To serve: Sprinkle with the cheese and serve. Bring a large pot (pentola) of salted water to a boil.



Risotto alla Milanese

Bring the stock to a simmer in a saucepan (casseruola); adjust the heat so that the stock remains at a bare simmer.

Risotto with Saffron


Serves 4 The addition of saffron lends a lovely golden-yellow hue to this risotto. Saffron was historically used as a yellow-orange dye. During the years 1572 through 1576, the Flemish glass painter Valerio da Profondavalle was reported to have used saffron in his pigments to make the stained-glass windows of the Duomo in Milan more vibrant. When he wed, his apprentice allegedly added saffron to his master’s risotto as a joke. Risotto alla Milanese is a classic accompaniment to Ossobuco (page 189)—one of the rare examples in the Italian repertoire of a primo being served with a main course. (See “To Prepare Marrow” on page 423 for step-bystep instructions.)

Heat 30 grams (2 tablespoons) of the butter with the oil in a heavy-bottomed saucepan (casseruola) over medium heat. Add the onion and pancetta, if using, and cook until the onion is softened but not colored, about 2 minutes. Add the rice, season to taste with salt, and cook, stirring, until it smells toasted and is hot to the touch. If using the marrow, add it 1 minute into the cooking of the rice. Add the wine and cook until evaporated. Add simmering stock just to cover the rice. Crumble in the saffron threads and simmer at a lively pace, stirring constantly, until the stock evaporates enough so that it no longer pools in the gap when you pull the spoon through the rice.

Ingredients 1½ liters (61⁄3 cups) chicken stock 60 grams (4 tablespoons) unsalted butter 15 milliliters (1 tablespoon) olive oil 75 grams (½ cup plus 1 tablespoon) finely diced white onion 50 grams (1¾ ounces) bone marrow or 30 grams (1 ounce) pancetta, chopped (optional) 250 grams (1¼ cups) Carnaroli rice Coarse salt and freshly ground black pepper 125 milliliters (½ cup) dry white wine Pinch of saffron threads 25 grams (5 tablespoons) grated Parmigiano-Reggiano or Grana Padano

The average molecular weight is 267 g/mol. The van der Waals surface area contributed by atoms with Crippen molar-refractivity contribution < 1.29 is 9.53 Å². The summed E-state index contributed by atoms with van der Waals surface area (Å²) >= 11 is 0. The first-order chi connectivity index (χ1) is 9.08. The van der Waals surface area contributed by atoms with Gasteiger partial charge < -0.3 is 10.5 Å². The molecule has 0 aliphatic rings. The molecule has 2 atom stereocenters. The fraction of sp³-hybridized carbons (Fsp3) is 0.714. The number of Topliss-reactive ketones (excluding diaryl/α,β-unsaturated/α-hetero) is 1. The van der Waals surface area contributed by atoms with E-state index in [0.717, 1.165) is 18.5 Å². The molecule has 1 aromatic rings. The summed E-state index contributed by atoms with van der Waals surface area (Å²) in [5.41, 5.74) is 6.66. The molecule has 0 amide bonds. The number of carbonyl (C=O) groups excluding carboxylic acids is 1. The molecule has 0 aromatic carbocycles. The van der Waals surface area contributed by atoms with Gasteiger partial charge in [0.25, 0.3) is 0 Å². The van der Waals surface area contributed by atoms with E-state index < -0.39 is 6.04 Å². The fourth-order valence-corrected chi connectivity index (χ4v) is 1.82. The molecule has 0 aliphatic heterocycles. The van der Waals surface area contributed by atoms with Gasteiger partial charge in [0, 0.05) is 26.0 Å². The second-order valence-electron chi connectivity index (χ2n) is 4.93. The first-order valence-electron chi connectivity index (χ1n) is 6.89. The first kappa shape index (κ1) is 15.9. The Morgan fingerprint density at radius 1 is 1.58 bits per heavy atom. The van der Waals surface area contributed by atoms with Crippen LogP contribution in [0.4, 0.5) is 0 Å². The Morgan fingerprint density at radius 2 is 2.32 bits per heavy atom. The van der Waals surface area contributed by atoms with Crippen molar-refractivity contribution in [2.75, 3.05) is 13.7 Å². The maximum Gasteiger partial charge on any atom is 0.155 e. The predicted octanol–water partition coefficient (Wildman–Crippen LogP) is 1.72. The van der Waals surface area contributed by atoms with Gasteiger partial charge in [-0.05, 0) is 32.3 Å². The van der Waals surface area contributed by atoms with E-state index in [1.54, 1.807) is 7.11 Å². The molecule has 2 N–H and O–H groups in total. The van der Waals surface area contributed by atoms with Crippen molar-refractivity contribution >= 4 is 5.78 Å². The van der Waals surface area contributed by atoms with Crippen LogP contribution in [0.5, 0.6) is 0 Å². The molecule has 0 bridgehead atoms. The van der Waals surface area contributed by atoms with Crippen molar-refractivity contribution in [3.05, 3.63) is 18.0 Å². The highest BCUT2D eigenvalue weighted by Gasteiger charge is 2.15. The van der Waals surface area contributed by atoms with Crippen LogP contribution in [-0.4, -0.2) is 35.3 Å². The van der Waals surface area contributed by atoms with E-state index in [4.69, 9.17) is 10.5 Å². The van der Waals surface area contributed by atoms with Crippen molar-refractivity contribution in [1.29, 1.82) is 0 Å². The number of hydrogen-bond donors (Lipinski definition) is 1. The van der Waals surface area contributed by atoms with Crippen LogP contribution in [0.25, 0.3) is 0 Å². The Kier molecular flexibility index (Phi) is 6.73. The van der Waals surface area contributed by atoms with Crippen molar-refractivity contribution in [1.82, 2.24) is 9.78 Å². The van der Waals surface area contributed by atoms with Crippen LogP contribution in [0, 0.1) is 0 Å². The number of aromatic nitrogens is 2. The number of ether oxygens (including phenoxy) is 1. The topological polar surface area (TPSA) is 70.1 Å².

Add more stock, just to cover the rice. Continue cooking, stirring, until the stock has evaporated to the same degree. Add more stock and continue this process until the rice is tender but still resistant at the core, 14 to 17 minutes. Add another ladleful of stock and remove from the heat. Add the remaining 30 grams (2 tablespoons) butter, cut into pieces, and the grated cheese, and stir vigorously (mantecare) to emulsify. The mixture should be creamy, but not soupy. Season to taste with salt and pepper and serve immediately.



“Lombardy underwent various invasions prior to the formation of the Italian Republic. French and Austro-Hungarian cuisine left an important mark on local gastronomic culture.” —Chef Claudio Sadler of Ristorante Sadler and Chic’n Quick, Milan Lombardia is a large, landlocked region of northern Italy. It shares a border with Switzerland. The geography is varied: From the Alps, Lombardia stretches south to the Po River and into the fertile Pianura Padana (the Po River plain). Shared between Lombardia, Piemonte, the Veneto, and Emilia-Romagna, the plain is the center of Italy’s rice industry. Eastern Lombardia is distinguished by a series of lakes (Lago di Maggiore, Lago di Garda, Lago di Como). The Apennines are to the west. Milan is the capital of the region.

See our recipes for the regional specialties Risotto alla Milanese (facing page) and Ossobuco alla Milanese (page 189).

As in the neighboring regions of Piemonte and EmiliaRomagna, rice and corn are extremely important crops. (Vialone nano rice—for risotti—is grown in the province of Mantua, in Lombardia.) Risotto and polenta are staples. Rice is cooked in innumerable ways throughout the region, including in the famous saffron-infused risotto alla Milanese, in risotti garnished with seafood from Lake Como, and in soups. Cattle-breeding is an equally important industry, and Lombardia is a major producer of cheeses. The region